The world's largest charitable foundation announced five years ago it would spend millions of dollars to fight poverty and hunger in Africa, largely by investing in agriculture. To date, the Bill & Melinda Gates Foundation has committed $1.7 billion, but its leaders say it could take 20 years to see the results of that work.
The foundation has focused on ways to bring to Africa the green revolution that swept Latin America and Asia in the mid-1900s, boosting productivity in those regions. Its hope has been that helping small farmers grow more would allow them to sell their surplus, boosting their income and putting more food in hungry mouths. More than 70 percent of the world's poor depend on agriculture for both their food and income.
Some people have been helped, and the foundation expects more will be in years to come, but agricultural development happens slowly, said Roy Steiner, the foundation's deputy director of global development.
As an example, he said some Kenyan farmers will receive seeds for drought-tolerant maize this year. They'll try them out, see the results and decide whether to adopt them more enthusiastically next year. A year after that, increased production could give them more money to buy food for their families or fertilizer to improve their other crops.
"It takes years and years to shift the system," Steiner said.
A more immediate impact might be made by buying and giving away food, and the Gates Foundation has done this indirectly with grants to groups such as Oxfam and CARE. But Steiner said the foundation doesn't see this as a long-term solution.
"Giving food to people is certainly necessary when there's a crisis," he said. "But these people don't want to be depending on outside charity. And, frankly, who is going to pay for all of that food being given?"
The foundation, he said, aims to prevent crises by strengthening agriculture systems.
It's an approach anti-hunger organizations such as CARE and the United Nation's World Food Programme also are taking. One-fifth or less of CARE's budget now goes to the kind of direct food aid the nonprofit was created to provide 65 years ago. The rest is focused on agriculture development work similar to what the Gates Foundation is doing.
"This move from more of a charity approach to more of a capacity building and empowerment approach is something most of the major relief and development organizations have gone through," said Kevin Henry, who directs CARE's work in agriculture, economic development and climate change.
The World Bank estimates 338 million people live on less a dollar a day in sub-Saharan Africa. The U.S. government spends about $1.7 billion on food aid each year and about $1 billion a year on its Feed the Future Program, which focuses on reducing poverty and hunger through agriculture development.
Gates Foundation believes it can move more than 150 million in Africa out of extreme poverty by 2025 by improving agriculture. To that end, it has invested millions in seed research, buying and distributing fertilizer, improving farmers' education and access to markets and political advocacy to get governments to spend more money on agriculture and to improve policies ranging from trade to land ownership.
Much of the work has been done through the Alliance for a Green Revolution in Africa, which is run by Africans with heavy support from the foundation. AGRA has used Gates money to support plant breeding programs at nine African universities, help seed companies increase their production, set up soil mapping programs and provide credit to help seed, fertilizer and equipment suppliers expand, among other things.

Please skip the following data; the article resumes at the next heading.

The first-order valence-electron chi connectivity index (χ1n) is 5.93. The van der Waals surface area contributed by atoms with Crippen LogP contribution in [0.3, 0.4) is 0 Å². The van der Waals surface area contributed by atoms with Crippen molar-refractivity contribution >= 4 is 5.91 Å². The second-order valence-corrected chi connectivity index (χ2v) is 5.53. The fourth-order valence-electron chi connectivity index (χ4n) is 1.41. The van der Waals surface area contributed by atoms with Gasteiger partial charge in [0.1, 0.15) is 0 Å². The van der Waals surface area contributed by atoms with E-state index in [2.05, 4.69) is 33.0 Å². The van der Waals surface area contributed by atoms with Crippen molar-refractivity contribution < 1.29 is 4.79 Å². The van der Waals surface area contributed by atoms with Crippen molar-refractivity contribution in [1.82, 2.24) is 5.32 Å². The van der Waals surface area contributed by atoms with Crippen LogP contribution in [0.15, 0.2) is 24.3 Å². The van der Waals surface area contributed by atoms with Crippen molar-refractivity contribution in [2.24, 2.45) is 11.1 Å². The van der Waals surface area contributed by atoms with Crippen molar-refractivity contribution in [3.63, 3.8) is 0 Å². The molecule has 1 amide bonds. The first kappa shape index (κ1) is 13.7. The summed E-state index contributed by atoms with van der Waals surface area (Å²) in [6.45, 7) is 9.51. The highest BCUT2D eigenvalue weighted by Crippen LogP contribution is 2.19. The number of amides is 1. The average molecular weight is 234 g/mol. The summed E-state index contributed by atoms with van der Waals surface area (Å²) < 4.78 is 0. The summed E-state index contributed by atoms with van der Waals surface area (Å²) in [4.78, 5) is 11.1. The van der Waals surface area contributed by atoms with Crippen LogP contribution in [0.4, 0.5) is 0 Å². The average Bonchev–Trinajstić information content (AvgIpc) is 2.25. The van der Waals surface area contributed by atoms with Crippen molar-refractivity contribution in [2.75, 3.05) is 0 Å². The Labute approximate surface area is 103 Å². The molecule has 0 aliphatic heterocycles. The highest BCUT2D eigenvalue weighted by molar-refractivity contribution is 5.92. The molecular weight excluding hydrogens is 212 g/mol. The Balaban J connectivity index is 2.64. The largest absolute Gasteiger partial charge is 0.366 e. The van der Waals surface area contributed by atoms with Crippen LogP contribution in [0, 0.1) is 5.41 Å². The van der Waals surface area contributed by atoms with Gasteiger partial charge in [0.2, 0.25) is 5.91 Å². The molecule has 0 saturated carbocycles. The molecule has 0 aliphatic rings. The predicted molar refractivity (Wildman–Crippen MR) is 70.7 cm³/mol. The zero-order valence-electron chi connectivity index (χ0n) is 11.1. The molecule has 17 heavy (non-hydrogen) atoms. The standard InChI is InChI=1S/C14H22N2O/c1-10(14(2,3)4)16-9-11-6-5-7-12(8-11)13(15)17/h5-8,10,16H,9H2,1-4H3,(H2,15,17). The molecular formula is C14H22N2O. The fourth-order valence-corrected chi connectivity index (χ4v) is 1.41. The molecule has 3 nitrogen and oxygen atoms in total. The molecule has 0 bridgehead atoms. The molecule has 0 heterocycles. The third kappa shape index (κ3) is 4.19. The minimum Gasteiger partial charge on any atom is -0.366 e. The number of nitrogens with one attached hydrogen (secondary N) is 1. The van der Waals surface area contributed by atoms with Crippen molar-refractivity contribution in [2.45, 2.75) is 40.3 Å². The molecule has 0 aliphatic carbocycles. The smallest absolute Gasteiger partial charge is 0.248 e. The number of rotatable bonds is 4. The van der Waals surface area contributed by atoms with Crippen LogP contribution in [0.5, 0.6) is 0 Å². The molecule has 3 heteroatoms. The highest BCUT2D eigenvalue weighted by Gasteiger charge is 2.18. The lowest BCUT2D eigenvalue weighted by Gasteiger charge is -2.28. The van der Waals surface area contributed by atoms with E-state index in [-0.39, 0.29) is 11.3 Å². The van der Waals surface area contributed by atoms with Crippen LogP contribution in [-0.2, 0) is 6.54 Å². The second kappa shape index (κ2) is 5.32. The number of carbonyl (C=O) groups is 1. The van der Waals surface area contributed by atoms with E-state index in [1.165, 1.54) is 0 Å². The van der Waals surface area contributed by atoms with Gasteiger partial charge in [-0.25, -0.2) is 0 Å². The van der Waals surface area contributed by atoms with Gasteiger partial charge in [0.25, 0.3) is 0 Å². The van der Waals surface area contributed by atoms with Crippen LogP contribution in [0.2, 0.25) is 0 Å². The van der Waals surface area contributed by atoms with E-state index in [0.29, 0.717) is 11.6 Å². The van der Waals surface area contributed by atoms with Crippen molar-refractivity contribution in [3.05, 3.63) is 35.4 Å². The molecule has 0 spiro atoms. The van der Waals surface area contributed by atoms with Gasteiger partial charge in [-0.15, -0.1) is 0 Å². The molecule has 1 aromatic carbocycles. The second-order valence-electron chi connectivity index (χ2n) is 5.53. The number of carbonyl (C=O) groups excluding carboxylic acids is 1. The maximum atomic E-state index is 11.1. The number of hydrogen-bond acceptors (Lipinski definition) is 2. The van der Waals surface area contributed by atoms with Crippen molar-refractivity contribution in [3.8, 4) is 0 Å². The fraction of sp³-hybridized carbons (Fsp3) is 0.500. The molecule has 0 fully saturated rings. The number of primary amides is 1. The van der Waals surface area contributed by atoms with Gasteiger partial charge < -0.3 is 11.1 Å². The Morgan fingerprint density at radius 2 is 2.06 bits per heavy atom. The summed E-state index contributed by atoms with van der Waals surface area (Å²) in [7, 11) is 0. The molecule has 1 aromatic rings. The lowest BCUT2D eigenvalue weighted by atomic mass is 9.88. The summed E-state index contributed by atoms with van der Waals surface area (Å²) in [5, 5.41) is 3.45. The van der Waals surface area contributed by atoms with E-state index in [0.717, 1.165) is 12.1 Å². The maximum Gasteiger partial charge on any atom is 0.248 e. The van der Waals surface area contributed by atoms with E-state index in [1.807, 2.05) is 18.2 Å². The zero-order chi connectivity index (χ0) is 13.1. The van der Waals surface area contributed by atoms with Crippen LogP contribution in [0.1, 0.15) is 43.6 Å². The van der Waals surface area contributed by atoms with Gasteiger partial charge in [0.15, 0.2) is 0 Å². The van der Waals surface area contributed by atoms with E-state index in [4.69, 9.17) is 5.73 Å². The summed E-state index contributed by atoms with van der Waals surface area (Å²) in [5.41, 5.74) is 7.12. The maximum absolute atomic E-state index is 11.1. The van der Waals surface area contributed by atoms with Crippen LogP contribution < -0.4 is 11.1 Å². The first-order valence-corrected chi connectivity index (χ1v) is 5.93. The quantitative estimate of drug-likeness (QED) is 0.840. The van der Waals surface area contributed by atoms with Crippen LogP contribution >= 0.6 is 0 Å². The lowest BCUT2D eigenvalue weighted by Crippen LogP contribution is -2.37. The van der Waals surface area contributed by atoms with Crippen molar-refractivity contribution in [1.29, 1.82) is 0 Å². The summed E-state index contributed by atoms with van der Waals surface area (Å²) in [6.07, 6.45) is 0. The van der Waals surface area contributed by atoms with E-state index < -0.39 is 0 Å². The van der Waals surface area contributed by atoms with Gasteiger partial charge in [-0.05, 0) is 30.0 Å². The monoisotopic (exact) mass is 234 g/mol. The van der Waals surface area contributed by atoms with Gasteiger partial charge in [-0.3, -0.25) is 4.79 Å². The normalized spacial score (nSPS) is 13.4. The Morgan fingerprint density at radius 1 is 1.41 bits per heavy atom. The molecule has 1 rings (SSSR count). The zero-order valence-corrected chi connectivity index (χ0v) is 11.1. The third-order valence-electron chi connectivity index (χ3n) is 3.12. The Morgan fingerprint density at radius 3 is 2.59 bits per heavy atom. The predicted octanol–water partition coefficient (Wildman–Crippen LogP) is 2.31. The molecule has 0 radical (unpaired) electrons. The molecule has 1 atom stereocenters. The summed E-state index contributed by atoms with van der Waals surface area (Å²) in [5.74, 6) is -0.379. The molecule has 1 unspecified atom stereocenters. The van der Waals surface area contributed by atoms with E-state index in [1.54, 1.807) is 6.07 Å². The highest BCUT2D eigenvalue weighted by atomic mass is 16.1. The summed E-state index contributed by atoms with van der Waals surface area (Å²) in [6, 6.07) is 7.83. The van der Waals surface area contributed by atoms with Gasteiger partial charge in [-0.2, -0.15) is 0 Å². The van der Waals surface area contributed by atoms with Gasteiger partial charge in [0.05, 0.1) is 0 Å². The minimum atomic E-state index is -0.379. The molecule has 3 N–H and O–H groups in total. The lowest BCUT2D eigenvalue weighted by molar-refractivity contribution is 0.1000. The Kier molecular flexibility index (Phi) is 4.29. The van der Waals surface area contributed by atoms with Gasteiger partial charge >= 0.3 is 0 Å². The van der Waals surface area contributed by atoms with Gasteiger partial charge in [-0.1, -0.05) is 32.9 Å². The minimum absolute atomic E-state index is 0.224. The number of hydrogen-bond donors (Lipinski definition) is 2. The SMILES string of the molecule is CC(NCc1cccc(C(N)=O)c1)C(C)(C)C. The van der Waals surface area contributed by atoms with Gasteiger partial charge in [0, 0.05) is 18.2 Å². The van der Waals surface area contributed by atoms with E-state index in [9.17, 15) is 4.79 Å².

It has drawn attention from a Seattle nonprofit called AGRA Watch, whose members say they are concerned about the foundation's interest in genetically modified seeds and its relationship with African farmers. Co-chair Janae Choquette claims the foundation hasn't talked to enough farmers to find out what kind of help they want.
"Their analysis of solutions is not coming from these communities," Choquette said. "We want to support of the self-determination of farmers in deciding their own path forward."
Steiner disputed Choquette's claim, saying the foundation gets direction for all its work from farmers. But he also said one of its biggest challenges has been a lack of education among farmers.
"We want to make sure that we are really making things better over the long term, not making them worse," he said.
The foundation says very little of its work involves genetically modified seeds.
Another big chunk of Gates Foundation money, $66 million, has been promised to the World Food Programme to help improve African farmers' access to markets. The idea is the World Food Program saves money by buying locally, while its purchases put money in farmers' pockets. Thus far, the program has spent about $30 million with small farmers and small- and medium-sized traders through its Purchase for Progress program.
The head of the foundation's agriculture department, Sam Dryden, also is pushing it to help increase African farmers' opportunities to sell their products beyond their own communities. The foundation has invested many millions in helping cocoa, cashew and coffee farmers reach the quality and quantities they need to sell to overseas markets.
A spokesman for Kraft Foods Inc. says that effort has resulted in his company buying some cashews directly from Africa, because the nuts can now be processed there instead of having to be shipped to Asia or elsewhere for processing.
Steve Yucknut, Kraft's global vice president for sustainability, said the company hasn't changed the overall amount of cashews it buys, but with his company and the Gates Foundation setting up processing plants in Africa, more of the profit from growing cashews stays in countries there.